The transvaluation of good and bad into good and evil is accomplished when cripples and beggars see themselves as legs and bellies and convince society to make up the losses they have suffered. What Nietzsche describes in The Genealogy of Morals as the morality of the "sickroom" is fueled by the resentment of the have-nots and is designed to compensate them (third essay, sec. 14). It is important to remember that Nietzsche is not separating out the weak from the strong or the poor from the rich. Rather he is condemning the centrality that suffering plays in ideas about the meaning of life.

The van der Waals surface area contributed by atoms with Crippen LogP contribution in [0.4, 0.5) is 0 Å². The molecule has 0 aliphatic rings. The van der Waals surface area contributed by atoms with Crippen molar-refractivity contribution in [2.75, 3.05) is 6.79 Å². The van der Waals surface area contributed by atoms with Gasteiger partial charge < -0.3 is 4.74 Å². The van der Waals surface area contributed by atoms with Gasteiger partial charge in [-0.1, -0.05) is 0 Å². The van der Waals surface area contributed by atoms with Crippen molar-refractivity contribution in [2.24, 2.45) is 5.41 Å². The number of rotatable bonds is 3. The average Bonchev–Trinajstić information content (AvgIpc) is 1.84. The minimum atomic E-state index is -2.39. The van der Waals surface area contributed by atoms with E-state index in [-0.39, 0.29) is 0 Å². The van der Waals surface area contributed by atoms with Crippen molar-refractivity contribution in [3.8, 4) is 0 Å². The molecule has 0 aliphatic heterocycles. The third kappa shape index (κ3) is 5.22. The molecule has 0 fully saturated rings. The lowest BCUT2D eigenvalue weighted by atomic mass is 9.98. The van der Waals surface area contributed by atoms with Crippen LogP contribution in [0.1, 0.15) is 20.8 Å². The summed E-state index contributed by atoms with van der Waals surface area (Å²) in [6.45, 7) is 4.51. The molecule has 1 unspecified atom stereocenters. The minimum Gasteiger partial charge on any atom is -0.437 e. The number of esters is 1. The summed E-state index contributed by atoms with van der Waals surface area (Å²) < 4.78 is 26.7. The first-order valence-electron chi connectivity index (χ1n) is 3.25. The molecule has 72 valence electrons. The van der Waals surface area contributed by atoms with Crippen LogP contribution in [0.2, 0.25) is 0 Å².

It was the early Christians who took the biggest step in codifying the morality of good and evil and speaking in the name of the victim. While Christians could not actually undo the misfortunes of life, they created a morality that valued the meek and powerless and demeaned the strong. By inventing the concept of sin, Christianity enabled the weak to take revenge on the strong, whose freely chosen lifestyle was now regarded as a contravention of God's will. Step by step, priests reined in the nobles with the convictions of sin, and the nobles in turn developed what Nietzsche calls a "bad conscience." Nietzsche provides striking images of the former master with a guilty conscience: "this deprived creature," "this animal that rubbed itself raw against the bars of its cage" (second essay, sec. 16). Christianity also extended the promise of a glorious afterlife to compensate for a lamentable this-worldly life. Henceforth, the promise of God's rewards justified the acceptance of God's punishments, with priests serving as accountants of God's moral balance sheets. A single, all-powerful God established a single moral law that was inscribed onto the tablets of monotheism.